Medicaid: To Expand Or Not To Expand
By Senator Peggy Lehner
April 02, 2013
 
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As the Ohio legislature considers the Governor’s budget proposal, the issue of Medicaid expansion has drawn a lot of attention. Given the complexity of the issue it is not surprising that there is a lot of confusion over exactly what it all means for the citizens of Ohio.

Medicaid is a joint federal and state funded program that provides health care coverage for some of the poor in our country. The federal government pays approximately 64 percent of the bill and the state makes up the balance. In exchange for that funding, the federal government mandates that certain services be covered as well as certain people, but each state may elect to expand both the services and eligibility. For example, Ohio has elected to include dental and vision coverage as well as expand coverage to include children whose families make less than 200% of the poverty level ($46,000 for a family of four).

What is often misunderstood is that Medicaid only provides health care coverage to children and pregnant women below 200% of poverty, some extremely poor parents of children, the disabled, and seniors. Totally uncovered are able-bodied, childless adults between 21 and 65, regardless of how poor they may be, unless they are also disabled. A very large percentage of these folks are actually working but their income falls below the poverty level. Anyone working at or near the minimum wage falls into this category. This is the group of people often referred to as “the working poor” and they account for the largest percentage of uninsured patients in the health care system. This is also the group of people who would be provided coverage under the proposed Medicaid expansion.

Prior to the Affordable Care Act (“Obamacare”) becoming law, the federal government provided a subsidy to hospitals to cover at least some of the cost hospitals incurred for taking care of the uninsured, a bill that runs into the billions of dollars across the country and approximately $360 million here in Ohio. Under the ACA, however, that reimbursement is significantly reduced. Since it is assumed that all people will have some sort of coverage, the federal government no longer feels the need to provide this assistance to states. There are two problems with this notion. First, even among those who are working, it is likely that many will remain without insurance because it will be less costly for the employer to pay a penalty than to provide insurance. Second, while the proposed Medicaid expansion would cover these people, a recent Supreme Court decision makes it optional for the states to extend coverage to the uninsured category described above. Whether or not to take that option is what we are currently debating.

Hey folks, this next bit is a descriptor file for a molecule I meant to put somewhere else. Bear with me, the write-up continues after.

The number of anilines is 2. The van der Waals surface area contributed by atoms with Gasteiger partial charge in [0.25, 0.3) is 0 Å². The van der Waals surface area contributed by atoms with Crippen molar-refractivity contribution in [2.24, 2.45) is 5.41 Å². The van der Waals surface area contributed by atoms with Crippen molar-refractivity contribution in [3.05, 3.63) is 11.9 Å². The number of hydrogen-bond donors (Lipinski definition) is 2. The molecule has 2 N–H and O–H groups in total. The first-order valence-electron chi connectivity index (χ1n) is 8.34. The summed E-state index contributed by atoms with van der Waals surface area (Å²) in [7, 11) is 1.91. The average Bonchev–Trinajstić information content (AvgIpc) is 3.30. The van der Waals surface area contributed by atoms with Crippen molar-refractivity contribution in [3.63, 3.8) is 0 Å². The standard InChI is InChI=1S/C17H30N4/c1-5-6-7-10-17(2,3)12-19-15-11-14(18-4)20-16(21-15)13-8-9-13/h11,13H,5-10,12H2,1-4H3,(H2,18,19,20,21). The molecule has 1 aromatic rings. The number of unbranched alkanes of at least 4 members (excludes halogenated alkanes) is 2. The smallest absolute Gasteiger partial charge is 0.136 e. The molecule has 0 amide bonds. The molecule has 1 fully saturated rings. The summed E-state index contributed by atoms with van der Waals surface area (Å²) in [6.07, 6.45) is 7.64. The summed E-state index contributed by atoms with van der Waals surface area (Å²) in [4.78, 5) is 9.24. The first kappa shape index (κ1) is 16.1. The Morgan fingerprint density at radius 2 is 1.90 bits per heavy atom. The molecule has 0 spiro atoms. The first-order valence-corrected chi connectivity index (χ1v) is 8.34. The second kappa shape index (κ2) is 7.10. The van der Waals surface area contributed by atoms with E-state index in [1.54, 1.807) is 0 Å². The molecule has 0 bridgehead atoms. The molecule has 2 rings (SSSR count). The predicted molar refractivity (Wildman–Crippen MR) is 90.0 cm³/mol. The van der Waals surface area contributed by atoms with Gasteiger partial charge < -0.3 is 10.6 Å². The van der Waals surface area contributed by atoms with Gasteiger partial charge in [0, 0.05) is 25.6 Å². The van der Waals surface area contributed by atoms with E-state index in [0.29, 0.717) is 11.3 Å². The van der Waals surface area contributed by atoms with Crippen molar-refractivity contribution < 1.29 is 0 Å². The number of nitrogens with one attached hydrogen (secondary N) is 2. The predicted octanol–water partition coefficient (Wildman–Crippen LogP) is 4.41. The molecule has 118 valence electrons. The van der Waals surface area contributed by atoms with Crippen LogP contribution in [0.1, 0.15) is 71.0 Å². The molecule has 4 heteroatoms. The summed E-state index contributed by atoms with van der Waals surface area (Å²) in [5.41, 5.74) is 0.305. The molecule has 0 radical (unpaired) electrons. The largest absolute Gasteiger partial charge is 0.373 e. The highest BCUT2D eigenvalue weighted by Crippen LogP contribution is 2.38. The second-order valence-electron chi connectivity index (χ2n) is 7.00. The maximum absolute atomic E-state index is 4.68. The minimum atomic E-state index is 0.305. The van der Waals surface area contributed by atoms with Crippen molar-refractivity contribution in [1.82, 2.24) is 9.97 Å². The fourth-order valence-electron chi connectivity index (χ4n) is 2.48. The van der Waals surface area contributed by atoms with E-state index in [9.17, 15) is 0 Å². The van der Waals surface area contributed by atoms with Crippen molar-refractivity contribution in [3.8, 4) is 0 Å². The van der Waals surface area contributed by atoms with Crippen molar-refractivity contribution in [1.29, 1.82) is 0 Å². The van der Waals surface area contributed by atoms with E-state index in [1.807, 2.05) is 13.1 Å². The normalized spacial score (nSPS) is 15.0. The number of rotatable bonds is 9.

If Ohio choses to extend Medicaid coverage to those below 138% of poverty level ($15,451 for an individual), the federal government will pay the entire bill for the first three years, and then over the next seven years decrease their share down to 90%, leaving the states to pay 10% at that point.

Some legislators are concerned that the federal government will renege on the deal, leaving Ohio holding the bag to cover a much higher percentage of the cost. There is also legitimate concern over where the federal government is getting the money to cover this program.

However, the feds have put Ohio and other states in a precarious situation because without any federal subsidy to cover the cost of the uninsured patient, the people of Ohio will be left covering these costs. Insurance premiums will continue to rise as hospitals pass the costs onto those who have insurance. Perhaps most troublesome is the fact that those without insurance will continue to struggle with severely limited health care, resulting in a lot of hidden costs to our society. Without access to private physicians they will have no choice but to turn to hospital emergency rooms for the most basic of care. Money will have to be pulled from other important state programs to cover these costs. It is for these reasons that groups as diverse as the Chamber of Commerce, hospitals, and churches are advocating for expansion.

There are legitimate concerns on both sides and the legislature will continue to debate this issue over the next few months. Unfortunately, we also have to deal with those who believe they can continue to fight Obamacare by just saying “no” to Medicaid expansion. It is time that we recognize that we are dealing with a new reality, like it or not, and strive to make the most responsible fiscal decisions based on that reality.

 
 
 
  
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